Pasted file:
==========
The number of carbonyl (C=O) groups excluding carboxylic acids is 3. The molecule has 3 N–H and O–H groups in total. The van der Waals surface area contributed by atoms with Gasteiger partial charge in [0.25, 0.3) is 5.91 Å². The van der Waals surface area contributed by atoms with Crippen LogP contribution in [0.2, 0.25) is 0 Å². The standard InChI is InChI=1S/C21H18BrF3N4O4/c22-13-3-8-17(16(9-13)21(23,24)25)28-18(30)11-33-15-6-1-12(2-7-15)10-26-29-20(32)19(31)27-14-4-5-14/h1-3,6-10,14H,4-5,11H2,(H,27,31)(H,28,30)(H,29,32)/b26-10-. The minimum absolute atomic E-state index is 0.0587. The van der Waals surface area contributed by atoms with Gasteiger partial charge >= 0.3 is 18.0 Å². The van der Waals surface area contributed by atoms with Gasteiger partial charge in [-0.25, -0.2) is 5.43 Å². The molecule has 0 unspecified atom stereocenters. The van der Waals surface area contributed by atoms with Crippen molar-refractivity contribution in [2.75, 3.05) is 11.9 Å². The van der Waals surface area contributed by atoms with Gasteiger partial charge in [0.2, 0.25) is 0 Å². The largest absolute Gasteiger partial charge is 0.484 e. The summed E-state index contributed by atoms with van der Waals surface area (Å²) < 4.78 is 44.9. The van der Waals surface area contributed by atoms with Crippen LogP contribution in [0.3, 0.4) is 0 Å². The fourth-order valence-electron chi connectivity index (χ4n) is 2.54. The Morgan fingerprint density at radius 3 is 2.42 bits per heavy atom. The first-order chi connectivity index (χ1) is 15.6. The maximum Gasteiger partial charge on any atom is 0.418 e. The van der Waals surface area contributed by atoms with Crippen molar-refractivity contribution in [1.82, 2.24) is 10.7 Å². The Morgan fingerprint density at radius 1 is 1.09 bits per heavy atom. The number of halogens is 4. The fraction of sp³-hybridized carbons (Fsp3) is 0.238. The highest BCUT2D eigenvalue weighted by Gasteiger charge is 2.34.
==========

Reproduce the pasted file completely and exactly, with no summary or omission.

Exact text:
The number of carbonyl (C=O) groups excluding carboxylic acids is 3. The molecule has 3 N–H and O–H groups in total. The van der Waals surface area contributed by atoms with Gasteiger partial charge in [0.25, 0.3) is 5.91 Å². The van der Waals surface area contributed by atoms with Crippen LogP contribution in [0.2, 0.25) is 0 Å². The standard InChI is InChI=1S/C21H18BrF3N4O4/c22-13-3-8-17(16(9-13)21(23,24)25)28-18(30)11-33-15-6-1-12(2-7-15)10-26-29-20(32)19(31)27-14-4-5-14/h1-3,6-10,14H,4-5,11H2,(H,27,31)(H,28,30)(H,29,32)/b26-10-. The minimum absolute atomic E-state index is 0.0587. The van der Waals surface area contributed by atoms with Gasteiger partial charge >= 0.3 is 18.0 Å². The van der Waals surface area contributed by atoms with Gasteiger partial charge in [-0.25, -0.2) is 5.43 Å². The molecule has 0 unspecified atom stereocenters. The van der Waals surface area contributed by atoms with Crippen molar-refractivity contribution in [2.75, 3.05) is 11.9 Å². The van der Waals surface area contributed by atoms with Gasteiger partial charge in [0.2, 0.25) is 0 Å². The largest absolute Gasteiger partial charge is 0.484 e. The summed E-state index contributed by atoms with van der Waals surface area (Å²) < 4.78 is 44.9. The van der Waals surface area contributed by atoms with Crippen LogP contribution in [0.3, 0.4) is 0 Å². The fourth-order valence-electron chi connectivity index (χ4n) is 2.54. The Morgan fingerprint density at radius 3 is 2.42 bits per heavy atom. The first-order chi connectivity index (χ1) is 15.6. The maximum Gasteiger partial charge on any atom is 0.418 e. The van der Waals surface area contributed by atoms with Crippen molar-refractivity contribution in [1.82, 2.24) is 10.7 Å². The Morgan fingerprint density at radius 1 is 1.09 bits per heavy atom. The number of halogens is 4. The fraction of sp³-hybridized carbons (Fsp3) is 0.238. The highest BCUT2D eigenvalue weighted by Gasteiger charge is 2.34.